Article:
08 July 2009

Adult Geography

“Hey, eeeeasy, mister!” the shrill voice of the boy child scraped across my eardrums, an icy spike into the throbbing mass of my head. Shirtless and buzzcut, the kid and his buddies half-glared, half-shrank away from the front of my car as I rolled forward an inch. Buzzcut was on a bike, one of those BMX types that look cool but are a total pain in the ass to ride anywhere for long. His peeps, two of them, were slightly ahead of him and walking fast like they actually cared to not be in the path of impatient people driving big hunks of metal.

Don’t wet yerself, Junior, I muttered to myself as I drove past the bike to make my turn, I wasn’t gonna hit you. Like I needed the complication of a tweenager sprawled across my hood. Oh, hell to the nahhh.

All I really wanted to do, I thought, was to give him notice. Notice that it is no proof of manhood to wait until the light is just about to turn and then decide to race across the street before the cars could start moving. Nor does it pay to play daredevil with a cheap bike or a skateboard.

Bike vs. car = epic failure for the bike.

I sighed, feeing grumpy and old beyond my years. Grumpy like the dwarf, but with a boil on his ass. Old like the Sphinx, and just as battered. Turning the corner, with the shouts of the neighborhood Evel Knievel and Co. fading fast, I wondered what had happened to me.

When did I get to be the Geezer?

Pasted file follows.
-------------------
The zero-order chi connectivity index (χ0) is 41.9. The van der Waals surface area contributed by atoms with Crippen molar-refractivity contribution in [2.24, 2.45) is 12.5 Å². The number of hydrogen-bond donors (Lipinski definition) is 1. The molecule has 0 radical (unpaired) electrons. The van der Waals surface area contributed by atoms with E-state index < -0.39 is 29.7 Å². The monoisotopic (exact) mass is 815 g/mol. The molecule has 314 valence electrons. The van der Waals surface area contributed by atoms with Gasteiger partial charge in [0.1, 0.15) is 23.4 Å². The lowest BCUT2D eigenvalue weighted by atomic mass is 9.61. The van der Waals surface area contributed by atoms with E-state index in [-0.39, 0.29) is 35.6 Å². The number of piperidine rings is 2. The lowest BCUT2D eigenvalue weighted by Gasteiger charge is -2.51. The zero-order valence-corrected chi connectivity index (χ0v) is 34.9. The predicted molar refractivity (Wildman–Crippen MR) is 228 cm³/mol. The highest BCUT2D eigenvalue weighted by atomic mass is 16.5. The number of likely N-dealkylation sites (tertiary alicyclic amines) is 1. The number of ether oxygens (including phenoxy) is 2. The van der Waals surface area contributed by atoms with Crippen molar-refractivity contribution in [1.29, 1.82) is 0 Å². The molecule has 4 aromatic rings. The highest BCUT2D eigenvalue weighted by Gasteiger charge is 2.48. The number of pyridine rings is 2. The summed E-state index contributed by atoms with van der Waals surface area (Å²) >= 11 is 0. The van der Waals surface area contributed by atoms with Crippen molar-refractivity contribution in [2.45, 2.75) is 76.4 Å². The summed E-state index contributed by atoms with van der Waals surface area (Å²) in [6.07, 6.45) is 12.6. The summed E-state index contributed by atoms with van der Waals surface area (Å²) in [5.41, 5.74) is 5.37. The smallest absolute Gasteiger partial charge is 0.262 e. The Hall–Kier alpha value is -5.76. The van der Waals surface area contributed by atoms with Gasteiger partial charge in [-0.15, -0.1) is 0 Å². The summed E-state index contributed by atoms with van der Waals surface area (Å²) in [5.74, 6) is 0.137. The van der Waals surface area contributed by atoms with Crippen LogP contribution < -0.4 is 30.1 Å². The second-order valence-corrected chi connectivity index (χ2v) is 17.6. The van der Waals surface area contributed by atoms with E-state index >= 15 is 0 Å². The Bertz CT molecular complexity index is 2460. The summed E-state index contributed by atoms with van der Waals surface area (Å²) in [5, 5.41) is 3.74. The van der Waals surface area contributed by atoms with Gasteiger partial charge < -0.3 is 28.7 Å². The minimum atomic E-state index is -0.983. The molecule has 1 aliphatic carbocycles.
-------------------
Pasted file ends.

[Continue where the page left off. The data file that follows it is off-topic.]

It wasn’t until much later that I realized I was a teensy bit jealous, and lost. Those kids were me decades ago, doing much the same thing with my friends, bike and skateboards and attitude. They were getting about on a summer evening the only way they could. Which is to say, on foot or leg powered wheels. As such, they had a completely different perspective on where they were in the landscape, and a completely different view of the tyrannical freedom of the car.

A half-mile later I was thinking back to when the best way I had to get around was by bike, or by walking. The place I grew up in was very flat, almost no hills and no real steep grades to speak of. My world was circumscribed by the energy and time I could devote to getting somewhere. Of course, I didn’t have very far to go for most things. Most of my friends were within easy biking distance, and some were certainly close enough for walking visits. True to form, as a kid I had no appreciation of that luxury. Walking was anathema, unless unavoidable, and biking was a necessity in the absence of a car. But, gawdddd, all that pedaling! Mom, Dad, I wantneedgottahavecantlivewithoutmylicensepleaseletmedrivebymeacarpleasepleaseplease…well, you know the drill.